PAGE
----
About Us

History – Water Under the Bridge.

The Disabled Surfers Association was established in 1986 by Gary Blaschke after a motorcycle accident which he lost his knee cap and under went extensive rehabilitation.

Gary saw a void that needed to be filled as over the years, many surfers with disabilities have unfortunately, been loners with no one to help them get back into the water.

Many suffer from disabilities that the general public would not consider a disability.

From asthmatics to joint injuries to paraplegic, many members have found friendship, support and have renewed their interest in surfing.

Gary’s vision quickly extended to all classes of disabilities, as it is today. A total voluntary organisation, which sets world’s best practice for Disabled Surfers.

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News

The Saga of: SLSA Bans Beach Wheelchairs

It is hard to believe a bigger act of beach access bastardry, than the one enacted by SLSA back in November last year, when they banned the use of beach wheelchairs by their Surf Life Saving Clubs.

This egregious act was only discovered 4 days before Xmas after an enquiry from a concerned Victorian Surf Life Saving Club secretary, asking us to check if it was correct.

A flurry of phone calls and emails was generated from our end to the top CEOs of Surf Life Saving, all to no avail (no answer or reply – nada).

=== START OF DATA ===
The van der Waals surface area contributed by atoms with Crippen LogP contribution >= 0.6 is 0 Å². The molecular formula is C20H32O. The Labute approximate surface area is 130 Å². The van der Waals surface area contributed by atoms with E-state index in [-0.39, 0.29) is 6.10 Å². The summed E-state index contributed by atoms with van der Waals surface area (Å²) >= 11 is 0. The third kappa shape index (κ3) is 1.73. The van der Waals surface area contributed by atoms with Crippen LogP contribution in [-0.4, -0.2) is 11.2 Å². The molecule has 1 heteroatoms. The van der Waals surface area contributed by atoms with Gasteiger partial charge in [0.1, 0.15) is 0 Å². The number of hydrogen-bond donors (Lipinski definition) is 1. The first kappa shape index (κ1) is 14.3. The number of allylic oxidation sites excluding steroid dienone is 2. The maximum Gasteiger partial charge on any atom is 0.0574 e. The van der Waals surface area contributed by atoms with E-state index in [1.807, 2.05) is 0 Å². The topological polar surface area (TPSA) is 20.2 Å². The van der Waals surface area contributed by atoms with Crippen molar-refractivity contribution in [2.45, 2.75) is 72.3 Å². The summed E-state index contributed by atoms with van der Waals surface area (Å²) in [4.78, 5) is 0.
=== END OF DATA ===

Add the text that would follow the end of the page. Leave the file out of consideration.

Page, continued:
On New Year’s Day an ABC TV investigative journo confirmed the ban from the CEO of SLSA, Brett Williamson, only that “it was temporary”.

From that moment on, until the present time, SLSA degenerated into a mountain of spin and serious ‘deep hole digging’, ‘clarifying’ Brett’s comments a few hours later by saying it was only for ‘new/future acquisitions’ because of reports of an unknown donor who was about to give SLSA 200 beach wheelchairs. But they had “no details as to who/ what/ why”.

Classic excuses included ‘these new chairs are high tech, requiring specialized training’ – pity the same chairs have been in SLSCs for up to 10 years. Or the implication that the chairs had the same degree of risk as jetski, IRB, helicopter, surf ski or surf boat usage.

This ban therefore was akin to the Coalition of the Willing’s pre-emptive strike strategy on Iraq – get in first before there is an established threat. Instead of the threat of ‘Weapons of Mass Destruction’, SLSA was treating the issue of beach wheelchairs, housed in their SLSCs, as their own WMD threat viz “Wheelchairs of Mass Distraction”.